Hackensack Dreaming

My newest installation "Hackensack Dreaming" is now on view at The Power Point Gallery at Duke University in Durham, North Carolina through March 9, 2016.
some installation shots from Duke:

this follows their installation at The Schuylkill Center for Environmental Education in Philadephia, PA and the original installation at The Visual Arts Gallery of New Jersey City University:

This is a link to the digital catalog:

Hope you can see my new work at Accola Griefen Gallery from 9/5 - 10/12, 2014
The opening reception is Friday 9/6 from 6-8pm.

Beyond the Surface

I hope you can see my new show, opening May 25th, 2013
 at the Garrison Art Center in Garrison, NY. 

Group Exhibition in Princeton

My new sculpture "Particular Rhythm" is one of four sculptures included in Structure and Flow: An Exploration of Contrasts in Abstraction at The Robeson Center for the Arts in Princeton, NJ from 1/12-3/9, 2013

The opening reception is Saturday January 12th from 3-5pm and there is a panel discussion on Thursday, March 7th at 7:30pm.
for more info:  www.artscouncilofprinceton.org

"Precarious Exchange" at the Hunterdon Museum of Art

Installation shots from my exhibition at the Hunterdon Museum of Art.  June 10-September 9, 2012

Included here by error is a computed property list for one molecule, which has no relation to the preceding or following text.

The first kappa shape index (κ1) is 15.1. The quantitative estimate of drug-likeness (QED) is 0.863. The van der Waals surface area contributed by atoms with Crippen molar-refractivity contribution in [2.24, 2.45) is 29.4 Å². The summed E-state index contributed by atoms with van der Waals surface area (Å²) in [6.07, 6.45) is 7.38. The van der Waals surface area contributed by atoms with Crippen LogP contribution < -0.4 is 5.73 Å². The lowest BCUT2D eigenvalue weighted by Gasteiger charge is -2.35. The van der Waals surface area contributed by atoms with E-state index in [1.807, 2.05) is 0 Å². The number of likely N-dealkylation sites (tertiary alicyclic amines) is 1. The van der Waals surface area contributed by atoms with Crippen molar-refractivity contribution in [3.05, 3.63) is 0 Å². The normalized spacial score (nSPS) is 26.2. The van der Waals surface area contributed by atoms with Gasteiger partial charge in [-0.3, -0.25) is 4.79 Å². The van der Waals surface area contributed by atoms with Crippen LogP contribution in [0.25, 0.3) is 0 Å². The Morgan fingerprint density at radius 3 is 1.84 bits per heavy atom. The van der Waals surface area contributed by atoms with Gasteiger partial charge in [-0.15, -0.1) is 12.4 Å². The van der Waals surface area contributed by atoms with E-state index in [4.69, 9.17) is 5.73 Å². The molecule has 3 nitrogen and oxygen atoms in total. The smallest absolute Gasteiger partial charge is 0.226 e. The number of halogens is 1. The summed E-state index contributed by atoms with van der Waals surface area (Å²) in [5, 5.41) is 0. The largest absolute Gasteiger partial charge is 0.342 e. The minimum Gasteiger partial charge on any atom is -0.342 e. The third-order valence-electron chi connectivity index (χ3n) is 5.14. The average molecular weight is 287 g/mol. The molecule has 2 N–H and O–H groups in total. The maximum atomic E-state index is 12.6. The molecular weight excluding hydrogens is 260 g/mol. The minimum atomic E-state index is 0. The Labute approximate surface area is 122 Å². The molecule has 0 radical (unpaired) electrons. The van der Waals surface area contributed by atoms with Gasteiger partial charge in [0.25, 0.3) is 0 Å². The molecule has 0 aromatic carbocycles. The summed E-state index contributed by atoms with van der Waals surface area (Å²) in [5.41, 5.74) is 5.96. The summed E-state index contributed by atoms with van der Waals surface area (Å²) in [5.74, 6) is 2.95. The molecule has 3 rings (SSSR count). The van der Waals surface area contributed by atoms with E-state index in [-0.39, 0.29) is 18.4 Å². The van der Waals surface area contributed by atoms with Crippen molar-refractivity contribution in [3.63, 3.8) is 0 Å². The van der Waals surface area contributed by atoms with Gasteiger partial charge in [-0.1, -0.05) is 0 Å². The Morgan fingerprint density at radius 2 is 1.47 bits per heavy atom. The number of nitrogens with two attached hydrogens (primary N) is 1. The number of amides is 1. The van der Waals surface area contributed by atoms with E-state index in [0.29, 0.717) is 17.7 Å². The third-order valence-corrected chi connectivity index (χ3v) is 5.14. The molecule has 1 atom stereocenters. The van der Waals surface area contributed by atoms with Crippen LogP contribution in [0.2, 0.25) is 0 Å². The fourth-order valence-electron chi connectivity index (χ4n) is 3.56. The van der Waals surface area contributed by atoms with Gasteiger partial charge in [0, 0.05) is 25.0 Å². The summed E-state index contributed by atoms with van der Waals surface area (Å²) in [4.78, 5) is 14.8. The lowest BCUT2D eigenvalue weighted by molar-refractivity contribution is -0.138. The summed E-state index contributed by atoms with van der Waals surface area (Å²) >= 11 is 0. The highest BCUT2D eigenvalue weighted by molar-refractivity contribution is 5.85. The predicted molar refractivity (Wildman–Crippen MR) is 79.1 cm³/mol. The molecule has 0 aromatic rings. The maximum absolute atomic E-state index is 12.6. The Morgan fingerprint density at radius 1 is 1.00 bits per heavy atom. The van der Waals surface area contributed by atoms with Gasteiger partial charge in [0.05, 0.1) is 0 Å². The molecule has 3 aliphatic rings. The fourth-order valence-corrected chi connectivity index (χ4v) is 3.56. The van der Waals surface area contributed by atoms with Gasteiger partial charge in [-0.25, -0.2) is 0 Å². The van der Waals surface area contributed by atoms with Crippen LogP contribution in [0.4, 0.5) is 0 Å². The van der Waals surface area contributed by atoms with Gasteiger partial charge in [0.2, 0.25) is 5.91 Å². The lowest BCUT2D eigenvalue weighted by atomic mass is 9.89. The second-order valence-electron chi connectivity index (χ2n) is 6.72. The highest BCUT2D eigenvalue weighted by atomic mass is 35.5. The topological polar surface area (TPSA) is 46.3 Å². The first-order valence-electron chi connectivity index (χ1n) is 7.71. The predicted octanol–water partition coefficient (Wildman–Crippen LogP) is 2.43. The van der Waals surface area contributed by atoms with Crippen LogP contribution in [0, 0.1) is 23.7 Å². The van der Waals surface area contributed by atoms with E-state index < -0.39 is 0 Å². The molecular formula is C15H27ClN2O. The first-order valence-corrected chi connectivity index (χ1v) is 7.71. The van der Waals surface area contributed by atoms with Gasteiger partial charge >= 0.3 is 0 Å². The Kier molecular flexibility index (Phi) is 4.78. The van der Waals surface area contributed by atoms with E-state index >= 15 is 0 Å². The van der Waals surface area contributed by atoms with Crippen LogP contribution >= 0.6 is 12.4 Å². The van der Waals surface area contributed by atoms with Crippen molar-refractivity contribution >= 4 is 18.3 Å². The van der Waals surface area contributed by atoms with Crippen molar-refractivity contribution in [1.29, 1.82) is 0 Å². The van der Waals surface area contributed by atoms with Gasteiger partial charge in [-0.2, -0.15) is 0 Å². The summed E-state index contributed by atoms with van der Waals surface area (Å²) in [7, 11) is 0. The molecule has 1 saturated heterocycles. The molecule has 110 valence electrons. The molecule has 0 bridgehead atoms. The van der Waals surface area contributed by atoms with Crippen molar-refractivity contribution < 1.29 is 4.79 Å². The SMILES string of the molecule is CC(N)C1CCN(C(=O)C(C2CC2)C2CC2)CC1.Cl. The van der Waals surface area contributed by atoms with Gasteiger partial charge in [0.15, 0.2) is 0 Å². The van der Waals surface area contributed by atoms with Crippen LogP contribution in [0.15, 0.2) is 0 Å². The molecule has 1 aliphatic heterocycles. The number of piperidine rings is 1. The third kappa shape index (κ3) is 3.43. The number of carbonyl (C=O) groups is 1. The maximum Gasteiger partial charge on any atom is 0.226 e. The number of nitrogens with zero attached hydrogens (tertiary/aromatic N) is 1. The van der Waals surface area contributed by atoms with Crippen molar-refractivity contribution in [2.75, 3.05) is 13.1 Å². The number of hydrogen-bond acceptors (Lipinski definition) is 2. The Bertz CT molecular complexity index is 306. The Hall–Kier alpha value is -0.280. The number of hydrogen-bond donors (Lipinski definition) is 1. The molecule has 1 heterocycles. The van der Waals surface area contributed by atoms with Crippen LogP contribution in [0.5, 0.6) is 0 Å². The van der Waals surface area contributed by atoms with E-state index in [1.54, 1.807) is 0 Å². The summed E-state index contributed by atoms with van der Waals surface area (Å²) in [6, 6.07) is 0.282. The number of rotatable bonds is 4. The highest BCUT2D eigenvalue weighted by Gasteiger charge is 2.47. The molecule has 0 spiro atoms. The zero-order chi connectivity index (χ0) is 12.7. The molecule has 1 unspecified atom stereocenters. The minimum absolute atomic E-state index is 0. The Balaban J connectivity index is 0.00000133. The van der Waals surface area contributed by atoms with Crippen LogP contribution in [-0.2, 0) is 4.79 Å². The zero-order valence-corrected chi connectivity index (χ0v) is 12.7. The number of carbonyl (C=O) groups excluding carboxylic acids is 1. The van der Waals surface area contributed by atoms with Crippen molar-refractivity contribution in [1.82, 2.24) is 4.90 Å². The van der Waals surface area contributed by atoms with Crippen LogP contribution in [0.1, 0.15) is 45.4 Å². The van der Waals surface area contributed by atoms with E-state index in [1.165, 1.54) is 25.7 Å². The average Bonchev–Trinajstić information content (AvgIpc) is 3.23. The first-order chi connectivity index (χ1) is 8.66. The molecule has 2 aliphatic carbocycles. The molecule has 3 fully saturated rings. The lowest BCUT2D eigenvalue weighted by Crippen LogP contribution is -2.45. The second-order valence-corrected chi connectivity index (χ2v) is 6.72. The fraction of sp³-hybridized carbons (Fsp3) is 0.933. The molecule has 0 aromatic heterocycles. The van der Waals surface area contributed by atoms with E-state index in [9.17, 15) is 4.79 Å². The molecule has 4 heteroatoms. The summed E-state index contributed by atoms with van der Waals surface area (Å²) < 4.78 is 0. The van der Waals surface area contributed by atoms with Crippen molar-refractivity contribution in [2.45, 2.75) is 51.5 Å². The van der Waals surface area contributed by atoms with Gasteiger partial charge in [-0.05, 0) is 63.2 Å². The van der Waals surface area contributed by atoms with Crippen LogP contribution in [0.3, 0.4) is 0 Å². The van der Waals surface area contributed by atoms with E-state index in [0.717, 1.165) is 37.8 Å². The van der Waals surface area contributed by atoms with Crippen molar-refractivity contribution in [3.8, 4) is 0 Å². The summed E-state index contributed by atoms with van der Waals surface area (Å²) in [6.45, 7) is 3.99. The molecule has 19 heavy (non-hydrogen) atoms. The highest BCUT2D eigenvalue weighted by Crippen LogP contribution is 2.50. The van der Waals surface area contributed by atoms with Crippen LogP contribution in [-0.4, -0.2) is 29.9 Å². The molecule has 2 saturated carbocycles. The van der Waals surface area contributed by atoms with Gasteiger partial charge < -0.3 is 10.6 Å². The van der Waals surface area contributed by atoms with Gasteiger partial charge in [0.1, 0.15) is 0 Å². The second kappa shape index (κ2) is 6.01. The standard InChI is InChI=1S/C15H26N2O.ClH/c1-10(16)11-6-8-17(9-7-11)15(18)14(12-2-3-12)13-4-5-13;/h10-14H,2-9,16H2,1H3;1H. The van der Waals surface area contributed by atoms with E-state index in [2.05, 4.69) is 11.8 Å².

except from a review by Ralph Bellantoni For the Daily Record:

“Precarious Exchange’’ features Nancy Cohen’s growing, flowing, sprawling sculptures made from glass combined with resin, wax, metal and other materials. She wields her art as an investigative tool for penetrating into the principles of nature and the conflicts at the heart of the human condition.
Cohen’s work radiates along several tangents. “Falling is Flying II’’ improvises on the theme of flowing water, while her “P(n,k) (combinatorics)’’ installation associates molecular structures with personal memories and perceptions. In the latter, an abundance of fossilized atomic shapes drift and gather across the gallery.
Cohen manipulates the interplay between surface and structure, fragility and mass, form and intent. But no matter how deep she delves into formal concerns and environmental nuances, the Jersey City artist never strays far from the personal and intimate.